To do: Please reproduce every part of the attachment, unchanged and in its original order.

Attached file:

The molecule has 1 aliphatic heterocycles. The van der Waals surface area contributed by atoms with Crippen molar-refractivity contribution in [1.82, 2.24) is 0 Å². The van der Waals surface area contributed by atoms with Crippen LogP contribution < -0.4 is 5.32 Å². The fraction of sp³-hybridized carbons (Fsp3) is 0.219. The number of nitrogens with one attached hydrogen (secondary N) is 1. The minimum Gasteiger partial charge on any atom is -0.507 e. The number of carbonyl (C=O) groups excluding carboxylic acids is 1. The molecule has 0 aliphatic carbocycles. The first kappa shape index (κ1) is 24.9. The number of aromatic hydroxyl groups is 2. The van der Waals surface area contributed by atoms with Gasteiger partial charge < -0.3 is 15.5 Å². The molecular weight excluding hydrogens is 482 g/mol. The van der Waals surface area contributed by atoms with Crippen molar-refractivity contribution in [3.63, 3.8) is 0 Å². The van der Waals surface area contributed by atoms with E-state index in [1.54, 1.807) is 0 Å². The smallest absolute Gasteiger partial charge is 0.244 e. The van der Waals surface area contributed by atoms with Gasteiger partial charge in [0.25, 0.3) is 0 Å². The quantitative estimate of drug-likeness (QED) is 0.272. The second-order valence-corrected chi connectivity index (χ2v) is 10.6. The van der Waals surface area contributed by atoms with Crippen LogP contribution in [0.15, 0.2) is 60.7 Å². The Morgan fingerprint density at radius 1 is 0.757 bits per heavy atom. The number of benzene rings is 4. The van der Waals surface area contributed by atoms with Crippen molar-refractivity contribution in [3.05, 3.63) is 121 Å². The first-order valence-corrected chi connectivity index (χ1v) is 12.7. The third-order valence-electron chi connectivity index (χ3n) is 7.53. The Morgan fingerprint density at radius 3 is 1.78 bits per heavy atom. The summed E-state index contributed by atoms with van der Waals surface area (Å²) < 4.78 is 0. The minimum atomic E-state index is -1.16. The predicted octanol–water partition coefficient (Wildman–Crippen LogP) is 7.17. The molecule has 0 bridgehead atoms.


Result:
The molecule has 1 aliphatic heterocycles. The van der Waals surface area contributed by atoms with Crippen molar-refractivity contribution in [1.82, 2.24) is 0 Å². The van der Waals surface area contributed by atoms with Crippen LogP contribution < -0.4 is 5.32 Å². The fraction of sp³-hybridized carbons (Fsp3) is 0.219. The number of nitrogens with one attached hydrogen (secondary N) is 1. The minimum Gasteiger partial charge on any atom is -0.507 e. The number of carbonyl (C=O) groups excluding carboxylic acids is 1. The molecule has 0 aliphatic carbocycles. The first kappa shape index (κ1) is 24.9. The number of aromatic hydroxyl groups is 2. The van der Waals surface area contributed by atoms with Gasteiger partial charge < -0.3 is 15.5 Å². The molecular weight excluding hydrogens is 482 g/mol. The van der Waals surface area contributed by atoms with Crippen molar-refractivity contribution in [3.63, 3.8) is 0 Å². The van der Waals surface area contributed by atoms with E-state index in [1.54, 1.807) is 0 Å². The smallest absolute Gasteiger partial charge is 0.244 e. The van der Waals surface area contributed by atoms with Gasteiger partial charge in [0.25, 0.3) is 0 Å². The quantitative estimate of drug-likeness (QED) is 0.272. The second-order valence-corrected chi connectivity index (χ2v) is 10.6. The van der Waals surface area contributed by atoms with Crippen LogP contribution in [0.15, 0.2) is 60.7 Å². The Morgan fingerprint density at radius 1 is 0.757 bits per heavy atom. The number of benzene rings is 4. The van der Waals surface area contributed by atoms with Crippen molar-refractivity contribution in [3.05, 3.63) is 121 Å². The first-order valence-corrected chi connectivity index (χ1v) is 12.7. The third-order valence-electron chi connectivity index (χ3n) is 7.53. The Morgan fingerprint density at radius 3 is 1.78 bits per heavy atom. The summed E-state index contributed by atoms with van der Waals surface area (Å²) < 4.78 is 0. The minimum atomic E-state index is -1.16. The predicted octanol–water partition coefficient (Wildman–Crippen LogP) is 7.17. The molecule has 0 bridgehead atoms.